Growing Up With Each Other

I wrote a little blog post over at Relief Journal‘s blog about the movie Her and how relationships make us mature: In the days since I saw the film the second time and noted how the film lingers, at the end, on a shot of Theodore and Amy, I’ve thought about whom, exactly, the titular Her is. Maybe it’s [Read More...]

Productivity Tips – from the SAT

Two weeks ago, the news broke that the College Board is changing the SAT, the test that nearly every high school junior and senior takes (and that decades of high school graduates remember with either rueful fondness or PTSD). Over at The High Calling, Marcus Goodyear considers productivity tips gleaned from the switch: No one can [Read More...]

Notes from a Pilgrimage

My friend Stephen started a review of Christian Wiman’s memoir My Bright Abyss a year ago, and finished it a few weeks ago. The result is a beautiful melding of the personal and the critical: On this trip to Kentucky, I’m staying in a small cottage overlooking the pond at the back of Bethany Springs (the [Read More...]

The Sacred and Profane in ‘The Great Beauty’

I saw the Oscar-nominated film The Great Beauty a few weeks ago, and as I told some friends, I hated it halfway through and then loved it by the end. So I enjoyed this consideration of the film at The Curator: Athens and Jerusalem, the sacred and profane, discipline and dissipation—they impress us most when they are [Read More...]

What’s the Most Popular Bible Translation?

The answer may surprise you: “Although the bookstores are now crowded with alternative versions, and although several different translations are now widely used in church services and for preaching, the large presence of the KJV testifies to the extraordinary power of this one classic English text,” Noll commented in the IUPUI report. “It also raises [Read More...]

Inside the Cloister

Casey N. Cep recently wrote about Abbie Reese’s new book Dedicated to God: An Oral History of Cloistered Nuns at the New Yorker. The book contains essays and photographs about an order of nuns in the Corpus Christi Monastery of the Poor Clare Colettine in Rockford, Illinois: In a time when abstaining from social media for a [Read More...]

What Will You Remember About This Chapter?

What will you remember of this chapter of your life? Over at Q Ideas, Micheal Hickerson recently asked that question after reading Ulysses S. Grant’s memoirs: What if someone had asked Grant to write his memoirs in 1859? What would he have said about himself? A professional soldier with an undistinguished career, retired at 32, now [Read More...]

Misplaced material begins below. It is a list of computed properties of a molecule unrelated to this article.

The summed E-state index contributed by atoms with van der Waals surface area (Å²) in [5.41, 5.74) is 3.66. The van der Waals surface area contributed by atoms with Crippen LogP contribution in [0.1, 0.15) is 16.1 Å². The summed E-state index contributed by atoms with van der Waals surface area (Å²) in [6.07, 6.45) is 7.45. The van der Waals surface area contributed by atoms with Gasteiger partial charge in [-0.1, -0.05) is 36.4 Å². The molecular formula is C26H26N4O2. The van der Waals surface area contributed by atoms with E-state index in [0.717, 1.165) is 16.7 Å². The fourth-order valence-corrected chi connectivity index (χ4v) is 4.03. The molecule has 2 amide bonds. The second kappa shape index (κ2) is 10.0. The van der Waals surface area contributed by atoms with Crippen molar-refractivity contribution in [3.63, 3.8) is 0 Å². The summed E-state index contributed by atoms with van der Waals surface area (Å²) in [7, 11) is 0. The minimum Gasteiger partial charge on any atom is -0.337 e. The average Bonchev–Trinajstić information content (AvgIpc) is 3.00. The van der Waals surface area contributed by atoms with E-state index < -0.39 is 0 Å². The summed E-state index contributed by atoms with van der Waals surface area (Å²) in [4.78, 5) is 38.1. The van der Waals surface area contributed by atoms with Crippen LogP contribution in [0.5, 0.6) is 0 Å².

An Interview with Keith Getty

Do you know the modern hymn In Christ Alone? There’s an interview in The Curator with Keith Getty, one-half of the songwriting duo who wrote the song: NZ: Would it be fair to say that there’s a tension you’ve experienced between writing music as an art form—as a liturgical art form—and creating it as a commodity for the marketplace? KG: There’s [Read More...]

Maintaining Your Faith While Playing ‘Words With Friends’

There’s a fun (and sort of tongue-in-cheek) post at The High Calling about “maintaining your faith” while playing Words With Friends, the popular Scrabble-style iPhone game: 1. Thou shalt not covet your neighbor’s words. Just like in Scrabble, each time you play a turn, you get a collection of letters you can use to spell [Read More...]

The Great Diagram

Just for fun: a poster of sentence diagrams of the first sentences of famous novels made the rounds on the Internet last week, and the Paris Review decided to take a look at the history of sentence diagrams: As a pedagogical device, sentence diagrams have fallen out of fashion; I never had to draw them (if that’s [Read More...]

An Unlikely Mentor

At The High Calling, Christine Scheller remembers an unlikely mentor: Ours was an unlikely pairing on the surface. Me: an evangelical Christian, one-time homeschooler, pro-lifer. He a secular Jew, pioneering New York City public television host and station co-founder, long-time president of the Motion Picture Association’s ratings board. What we had in common was Rutgers [Read More...]

In a Sod House

Amy Lepine Peterson writes at Art House America about On the Banks of Plum Creek - and depression, and acedia, and poetry: When I wash the dishes or grade the multiple choice quizzes, then, I try to cultivate my understanding of how those tasks fit into(yes!) the redemptive arc of history.  Maybe I’m joining in God’s [Read More...]

Auden, Anxiety, and the Music on the Way

Anxiety is a powerful problem for many people – I was recently amazed to find out that nearly half of one of my college classes freely admitted to having been on anxiety medication at some point in their lives. For many, it’s something they just have to live with. So I thought Laura Ortberg Turner’s [Read More...]

Rituals for Creativity

It’s Monday, which means we’re all creaking back into gear. On Mondays I always try to kick off my week well by settling into a routine. Sometimes I’m more successful than others, but I know that we’re created as beings who thrive on rituals (after all, observing the Sabbath is one of the first, and [Read More...]

A Film Festival and a Church, Together

There’s a lot of discussion in both the religious world and the film world about the often fractious relationship between the two. But last weekend, the New York Times reported on the well-respected True/False Film Festival . . . and the 4000-member Evangelical Presbyterian church that supports it, while letting it run mostly autonomously: It was Mr. [Read More...]


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